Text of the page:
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This time last year Hampshire Library Cuts Protest March

Protest against cuts to Hampshire LibrariesWas it really a year ago on 13 January 2020, that I, and some of my fellow authors, marched on the county hall in Winchester to protest against proposed library cuts!  So much happened in 2020 soon after this event with the Covid-19 pandemic and the libraries were closed for another reason and nothing to do with financial budgets. With the easing of lock down over the summer of 2020 the libraries gradually re-opened only to be closed again for browsing with the autumn and winter restrictions.

I was one of over forty authors who lent my support to the campaign to stop Hampshire County Council from closing several libraries and cutting the hours of many others in the county.  On Monday 13 January 2020 on the steps of the council offices in Winchester we handed over an open letter of protest to Councillor Woodward, who was then executive member for recreation and heritage at Hampshire County Council.

The local authority had announced that it was consulting on shutting some library facilities in a bid to save £1.76m from its libraries budget. Remaining libraries could also see their opening hours slashed under the scheme and four community-run venues could shut if they don’t find a new funding model.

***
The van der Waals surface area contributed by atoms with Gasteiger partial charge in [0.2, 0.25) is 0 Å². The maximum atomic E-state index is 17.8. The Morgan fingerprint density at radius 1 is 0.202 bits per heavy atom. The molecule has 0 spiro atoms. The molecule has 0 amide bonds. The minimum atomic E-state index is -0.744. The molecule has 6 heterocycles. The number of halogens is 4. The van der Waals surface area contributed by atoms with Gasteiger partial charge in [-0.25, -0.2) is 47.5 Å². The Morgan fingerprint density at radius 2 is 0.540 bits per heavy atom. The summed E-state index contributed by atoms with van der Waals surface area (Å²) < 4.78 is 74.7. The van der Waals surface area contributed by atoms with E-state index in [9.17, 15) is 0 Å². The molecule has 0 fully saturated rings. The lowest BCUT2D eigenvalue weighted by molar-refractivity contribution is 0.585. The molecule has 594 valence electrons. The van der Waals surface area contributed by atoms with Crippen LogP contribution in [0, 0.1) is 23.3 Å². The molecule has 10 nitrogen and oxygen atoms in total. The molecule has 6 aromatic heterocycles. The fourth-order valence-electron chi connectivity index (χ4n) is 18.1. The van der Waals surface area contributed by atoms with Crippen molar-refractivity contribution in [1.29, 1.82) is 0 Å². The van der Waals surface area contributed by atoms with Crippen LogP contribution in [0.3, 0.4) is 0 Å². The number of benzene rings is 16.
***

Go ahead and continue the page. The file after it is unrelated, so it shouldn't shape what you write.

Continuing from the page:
Pauline Rowson being interviewed by ITV MeridianI was interviewed for BBC and ITV. Libraries change lives, they are the heartbeat of our communities and have already suffered appallingly nationally from cuts, with many closing and the loss of valuable librarian positions.  Many of those that have already been turned into volunteer run libraries are closing, they do not have the expertise or resources to succeed.

Over the last ten years central government has consistently failed in its legal duty to adequately fund libraries, causing many to struggle and providing an excuse to local councils to say they are not working. Once a library in a community is closed it is gone forever. 

Pauline Rowson joins fellow authors to protest at proposed library closuresLibraries do not discriminate, they are freely available to all and unite all generations.  They make a huge difference to lives and I am an example of that.  I come from a household where there weren't any books and my parents didn't read.  If it hadn't been for the opening of a small local library in my home town of Portsmouth, giving me access to free books, I would never have discovered the joy of reading and gone on to have a successful business career and ultimately become a crime author.

Unfortunately the pandemic crisis overwhelmed events, and sadly the council's decision was to closelibraries and cut hours. Only Emsworth Library was saved from closure. However, at the time of writing this entry (2021), and with all the upheaval of the pandemic, I'm not sure what the future brings for libraries. They saw a massive surge in borrowing in ebooks during the lock down, which is great but there is still the need both for the physical building and to supply physical books and reading matter, not to mention all the other functions a library provides - community groups, social interchange, access to learning and free use of computers and a quiet space to go to meditate, relax, and browse. I fervently feel they are an essential and vital part of our communities.

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